Director's Seminar Series - Dr Rajendra Karki, St. Jude Children’s Research Hospital

Modulation of cytokine storm and tumorigenesis by innate immunity


Cell death has been associated with pathologies observed in cytokine storm syndromes caused by excessive production of pro-inflammatory cytokines and interferons during SARS-CoV-2 infection. Of the multiple inflammatory cytokines or interferons produced by innate immune cells during the viral infection, combination of TNF and IFN-γ specifically induced cell death, which is characterized by gasdermin–mediated pyroptosis, caspase-8–mediated apoptosis, and MLKL–mediated necroptosis, collectively called PANoptosis. Mechanistically, the STAT1/IRF1 axis activated by TNF and IFN-γ co-treatment induced nitric oxide production to drive PANoptosis. Neutralizing TNF and IFN-γ protected mice from lethality in various models of cytokine storm syndromes. Since resisting cell death is one of the hallmarks of tumorigenesis, innate immunity and cell death can be exploited to treat cancer. TNF and IFN-γ induced PANoptosis in several human cancer cell lines and inhibited the tumor development in tumor transplant model. Moreover, IRF1 deficiency led to colorectal tumorigenesis. In addition to TNF and IFN-γ, PANoptosis was induced by KPT-330, a FDA approved drug for the treatment of refractory multiple myeloma, in the presence of IFNs. The IFN inducible, ADAR1 suppressed KPT and IFN–induced PANoptosis by interacting with ZBP1. Treating mice with KPT and IFN regressed melanoma in a ZBP1-dependent manner. Altogether, innate immunity and cell death can be harnessed to treat cytokine storm associated diseases and tumorigenesis.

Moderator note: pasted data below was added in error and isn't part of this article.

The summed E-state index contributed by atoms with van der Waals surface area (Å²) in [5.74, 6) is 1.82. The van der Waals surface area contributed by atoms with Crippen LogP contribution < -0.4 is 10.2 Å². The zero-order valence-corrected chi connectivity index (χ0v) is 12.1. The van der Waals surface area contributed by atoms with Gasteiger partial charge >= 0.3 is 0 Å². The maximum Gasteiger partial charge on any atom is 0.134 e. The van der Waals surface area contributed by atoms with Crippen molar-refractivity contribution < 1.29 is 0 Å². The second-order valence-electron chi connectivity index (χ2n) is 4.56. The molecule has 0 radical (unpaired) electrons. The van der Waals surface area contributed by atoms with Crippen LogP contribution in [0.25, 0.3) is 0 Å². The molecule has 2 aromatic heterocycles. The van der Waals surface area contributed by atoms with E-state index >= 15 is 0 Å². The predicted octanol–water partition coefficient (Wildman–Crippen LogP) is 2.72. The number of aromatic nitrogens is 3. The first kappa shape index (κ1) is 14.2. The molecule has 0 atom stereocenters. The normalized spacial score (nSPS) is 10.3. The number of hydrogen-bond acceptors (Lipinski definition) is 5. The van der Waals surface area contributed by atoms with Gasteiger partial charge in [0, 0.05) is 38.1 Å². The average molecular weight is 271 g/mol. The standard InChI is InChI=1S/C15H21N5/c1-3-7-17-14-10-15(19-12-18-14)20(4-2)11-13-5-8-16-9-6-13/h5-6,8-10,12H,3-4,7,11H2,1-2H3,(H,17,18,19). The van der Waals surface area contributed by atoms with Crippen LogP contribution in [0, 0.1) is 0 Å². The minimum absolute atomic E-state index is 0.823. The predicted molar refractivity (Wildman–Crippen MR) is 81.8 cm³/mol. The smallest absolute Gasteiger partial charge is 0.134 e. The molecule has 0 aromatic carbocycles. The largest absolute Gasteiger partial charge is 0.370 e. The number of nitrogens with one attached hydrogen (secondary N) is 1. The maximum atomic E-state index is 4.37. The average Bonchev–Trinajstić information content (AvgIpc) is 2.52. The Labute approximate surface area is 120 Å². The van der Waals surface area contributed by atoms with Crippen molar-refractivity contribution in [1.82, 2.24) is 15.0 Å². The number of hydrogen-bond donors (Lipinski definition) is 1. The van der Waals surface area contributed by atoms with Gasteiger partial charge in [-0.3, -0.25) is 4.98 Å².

Currently, I am working as a Lab Director at the Department of Immunology in St. Jude Children’s Research Hospital, Tennessee, USA. I completed my Bachelor in Pharmaceutical Sciences from Pokhara University, Nepal; and my Master and PhD in Biological Sciences from Mokpo National University, South Korea. I studied the role of oriental herbs and their active constituents in the prevention of diseases associated with metabolic syndrome such as atherosclerosis, diabetes and obesity during my Master and PhD. I did a short Post-Doctoral Training at the Department of Phamacology and Toxicology in University of Missouri-Kansas City, where I studied pro-oxidant sensing ability of Toll-like Receptors. Recognizing my productivity and my interests in innate immunity, I got opportunity to continue my Post-Doctoral Training at the Department of Immunology, St. Jude Children’s Research Hospital, where I primarily focused on role of innate immunity in pathogenesis of several diseases like infectious, autoinflammatory, and autoimmune diseases and cancer. In total, I contributed to 71 publications, among which 29 are as the first author, 3 are as the corresponding author, 1 is a Book Chapter and 2 are Patents. Additionally, a first authored manuscript is in press. Furthermore, I am one of the top 2% of highly cited scientists in the field of immunology as reported by a new study published in PloS Biology by scientists from Standford University.